At least 34 people were killed and more than 100 wounded, including national football players and children, when a powerful explosion tore through central Kabul, sending smoke billowing into the sky.
Some 50 students were injured in the blast, the education ministry said. Pictures from the scene show young children still clutching their books and pens as they are taken to hospitals.
The Taliban claimed responsibility for the attack, which was carried out two days after the insurgents began a new round of peace talks with US officials.
Security sources say the blast was caused by a minibus packed with explosives, detonating early on Monday in the Puli Mahmood Khan area, which houses military and government buildings, as the streets were packed with morning commuters.
The attack targeted an Afghan army logistics base and militants stormed the building after the bomb detonated. The country's football federation and a private school were also hit by the blast.
Five militants were killed in a raid by a crisis response team in a counterattack which lasted until the late afternoon, the Interior Ministry spokesman said. The attack is an example of increasingly frequent "complex assaults" in which militants create chaos with an initial blast, then storm a sensitive building, which leads to an hours-long gun battle, extending the bloodshed.
Even once all of the militants were killed, Afghan security forces face the agonising task of clearing the building of explosives left by the Taliban. Police issued a warning to citizens to avoid panicing.
One Taliban member was arrested at the scene and about 200 people were rescued from the Defence Ministry building, the Interior Ministry said.
At least 116 people were wounded, including 26 children and six women, the Health Ministry spokesman Dr Wahidullah Mayar said. The spokesman put the confirmed death toll at one, but ministry officials said at least 34 people were killed.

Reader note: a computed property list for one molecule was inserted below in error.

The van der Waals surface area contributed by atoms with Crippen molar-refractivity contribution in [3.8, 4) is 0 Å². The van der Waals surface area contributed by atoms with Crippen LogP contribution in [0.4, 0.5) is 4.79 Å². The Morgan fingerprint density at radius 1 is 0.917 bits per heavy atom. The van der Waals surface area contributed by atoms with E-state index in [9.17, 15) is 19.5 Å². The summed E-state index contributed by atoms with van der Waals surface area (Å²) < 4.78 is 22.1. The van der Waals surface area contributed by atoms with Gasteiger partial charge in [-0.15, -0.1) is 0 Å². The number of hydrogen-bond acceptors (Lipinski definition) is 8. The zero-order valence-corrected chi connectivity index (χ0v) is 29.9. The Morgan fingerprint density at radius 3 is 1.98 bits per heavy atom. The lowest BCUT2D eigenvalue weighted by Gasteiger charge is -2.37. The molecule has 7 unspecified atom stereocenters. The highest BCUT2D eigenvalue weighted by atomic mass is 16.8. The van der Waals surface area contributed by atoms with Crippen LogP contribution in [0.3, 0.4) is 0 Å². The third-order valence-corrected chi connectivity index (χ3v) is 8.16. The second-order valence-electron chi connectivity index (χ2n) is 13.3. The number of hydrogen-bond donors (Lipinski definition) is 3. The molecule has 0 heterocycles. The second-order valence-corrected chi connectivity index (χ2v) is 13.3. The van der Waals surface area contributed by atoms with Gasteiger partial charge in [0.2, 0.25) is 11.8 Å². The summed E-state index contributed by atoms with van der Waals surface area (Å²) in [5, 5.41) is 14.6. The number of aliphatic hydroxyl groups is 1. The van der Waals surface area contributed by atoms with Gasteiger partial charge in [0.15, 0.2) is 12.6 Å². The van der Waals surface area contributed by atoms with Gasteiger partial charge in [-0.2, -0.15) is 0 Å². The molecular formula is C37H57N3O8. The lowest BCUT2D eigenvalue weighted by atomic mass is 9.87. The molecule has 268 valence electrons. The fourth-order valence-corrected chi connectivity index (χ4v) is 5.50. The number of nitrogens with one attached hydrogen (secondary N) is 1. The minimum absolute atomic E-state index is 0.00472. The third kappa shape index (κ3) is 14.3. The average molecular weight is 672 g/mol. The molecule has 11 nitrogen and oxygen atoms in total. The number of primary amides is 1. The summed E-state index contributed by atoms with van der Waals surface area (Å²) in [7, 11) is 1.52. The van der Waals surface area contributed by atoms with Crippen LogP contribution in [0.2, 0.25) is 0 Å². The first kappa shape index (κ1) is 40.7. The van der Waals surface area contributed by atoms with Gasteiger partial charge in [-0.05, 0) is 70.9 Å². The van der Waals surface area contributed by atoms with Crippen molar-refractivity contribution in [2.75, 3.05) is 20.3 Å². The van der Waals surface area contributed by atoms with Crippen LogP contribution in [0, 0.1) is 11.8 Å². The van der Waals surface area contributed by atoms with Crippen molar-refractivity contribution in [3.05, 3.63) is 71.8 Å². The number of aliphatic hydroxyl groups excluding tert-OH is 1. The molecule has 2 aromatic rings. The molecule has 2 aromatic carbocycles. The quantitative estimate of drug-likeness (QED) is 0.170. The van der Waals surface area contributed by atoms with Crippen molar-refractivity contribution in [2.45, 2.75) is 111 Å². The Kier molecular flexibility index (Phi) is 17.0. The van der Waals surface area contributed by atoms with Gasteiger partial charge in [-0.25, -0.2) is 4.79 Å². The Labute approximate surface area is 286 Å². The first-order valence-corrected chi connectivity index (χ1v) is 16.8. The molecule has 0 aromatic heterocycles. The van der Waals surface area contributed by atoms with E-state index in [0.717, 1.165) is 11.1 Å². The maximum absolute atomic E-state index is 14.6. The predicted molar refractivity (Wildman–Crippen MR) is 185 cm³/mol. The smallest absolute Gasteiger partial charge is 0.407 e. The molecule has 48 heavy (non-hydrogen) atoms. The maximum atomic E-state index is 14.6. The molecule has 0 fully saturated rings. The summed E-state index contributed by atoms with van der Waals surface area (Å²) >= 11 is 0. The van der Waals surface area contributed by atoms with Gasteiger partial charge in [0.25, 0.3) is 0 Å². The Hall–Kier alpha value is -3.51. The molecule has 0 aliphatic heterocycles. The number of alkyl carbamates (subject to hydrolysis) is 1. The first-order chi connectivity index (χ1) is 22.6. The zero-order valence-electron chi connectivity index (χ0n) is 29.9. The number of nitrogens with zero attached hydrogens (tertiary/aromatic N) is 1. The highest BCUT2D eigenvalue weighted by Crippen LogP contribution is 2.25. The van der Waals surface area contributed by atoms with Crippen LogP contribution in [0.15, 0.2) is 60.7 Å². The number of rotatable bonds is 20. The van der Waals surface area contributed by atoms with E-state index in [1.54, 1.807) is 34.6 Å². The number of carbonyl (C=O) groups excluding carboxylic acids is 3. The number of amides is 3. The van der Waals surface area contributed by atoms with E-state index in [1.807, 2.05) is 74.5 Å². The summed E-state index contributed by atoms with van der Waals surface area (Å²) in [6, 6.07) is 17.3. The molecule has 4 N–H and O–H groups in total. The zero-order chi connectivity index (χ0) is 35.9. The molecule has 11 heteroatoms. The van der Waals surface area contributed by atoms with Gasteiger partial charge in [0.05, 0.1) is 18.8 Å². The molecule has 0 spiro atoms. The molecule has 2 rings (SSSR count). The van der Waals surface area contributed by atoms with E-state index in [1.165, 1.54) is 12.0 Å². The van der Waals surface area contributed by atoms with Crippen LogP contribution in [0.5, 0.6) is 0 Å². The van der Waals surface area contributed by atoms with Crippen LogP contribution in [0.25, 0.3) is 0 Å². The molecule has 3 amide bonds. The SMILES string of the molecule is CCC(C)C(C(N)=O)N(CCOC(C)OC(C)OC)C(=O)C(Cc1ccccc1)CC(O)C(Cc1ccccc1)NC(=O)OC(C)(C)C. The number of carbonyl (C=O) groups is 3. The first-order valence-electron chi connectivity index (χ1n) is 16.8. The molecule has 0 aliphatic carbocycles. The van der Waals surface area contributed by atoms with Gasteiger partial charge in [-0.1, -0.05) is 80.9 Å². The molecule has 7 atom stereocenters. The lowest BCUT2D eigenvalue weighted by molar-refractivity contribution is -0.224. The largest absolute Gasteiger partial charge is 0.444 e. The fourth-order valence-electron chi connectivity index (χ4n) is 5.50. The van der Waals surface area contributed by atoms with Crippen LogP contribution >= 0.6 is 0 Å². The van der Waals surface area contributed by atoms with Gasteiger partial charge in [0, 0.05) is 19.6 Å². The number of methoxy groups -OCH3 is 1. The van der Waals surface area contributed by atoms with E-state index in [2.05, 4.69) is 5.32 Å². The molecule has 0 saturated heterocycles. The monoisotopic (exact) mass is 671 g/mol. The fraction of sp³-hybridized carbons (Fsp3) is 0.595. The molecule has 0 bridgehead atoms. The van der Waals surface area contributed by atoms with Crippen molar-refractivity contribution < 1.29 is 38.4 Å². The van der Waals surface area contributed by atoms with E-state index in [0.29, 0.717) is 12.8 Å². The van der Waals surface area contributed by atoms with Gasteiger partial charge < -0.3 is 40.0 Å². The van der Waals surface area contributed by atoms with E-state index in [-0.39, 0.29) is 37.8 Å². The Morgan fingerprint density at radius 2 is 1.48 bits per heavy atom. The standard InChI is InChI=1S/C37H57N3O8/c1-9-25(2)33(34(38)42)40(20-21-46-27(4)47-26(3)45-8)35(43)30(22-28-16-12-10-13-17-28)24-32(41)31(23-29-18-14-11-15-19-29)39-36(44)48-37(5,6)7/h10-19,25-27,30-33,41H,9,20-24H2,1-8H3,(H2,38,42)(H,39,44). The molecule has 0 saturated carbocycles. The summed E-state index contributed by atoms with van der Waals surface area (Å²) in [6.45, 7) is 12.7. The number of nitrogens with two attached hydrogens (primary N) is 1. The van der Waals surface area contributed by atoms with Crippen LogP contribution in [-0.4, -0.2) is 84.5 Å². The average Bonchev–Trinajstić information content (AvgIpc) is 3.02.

The explosion also damaged the office of the Afghan Football Federation, injuring several players. Some players were injured by glass and taken to hospitals, the federation said.
There was a heavy police presence in Kabul as security forces secured the city and ambulances took the injured to hospital. Helicopter gunships flew over the site.
Afghanistan's Chief Executive Abdullah Abdullah said the attack showcased the Taliban's "inherent criminal nature", and promised to "pursue and punish the miscreants".
President Ashraf Ghani strongly condemned the attacks, in a message carried by his spokesman, calling it "inhuman and a crime against humanity".
The Taliban spokesman said the target of the attack was a defence ministry logistics centre. Early reports said the blast was near the US Embassy, but the embassy confirmed they were not affected.
"We strongly condemn the Taliban’s latest brutal attack against fellow [Afghans]," the mission said.
The British embassy in Kabul called the attack brutal, and said: "Afghans deserve to live in peace."
Officials from the UN office in Afghanistan gave blood to help the injured children and urged others to do the same.
The attack comes as the Taliban and the United States hold "make-or-break" talks in Qatar, where the militant group maintains a political office.
It is the seventh round of talks between the Taliban and the US special envoy to Afghanistan Zalmay Khalilzad.
President Ghani visited Pakistan last week to build regional co-operation on the peace process. Pakistan's foreign minister promised to support the peace process, while Mr Ghani praised Pakistan’s role in the effort.
Negotiations so far have focused on four issues: counter-terrorism, the foreign troop presence, an intra-Afghan dialogue and a permanent ceasefire.
A key sticking point is the Taliban's refusal to negotiate with the Afghan government, who they see as puppets of the US-led Nato coalition.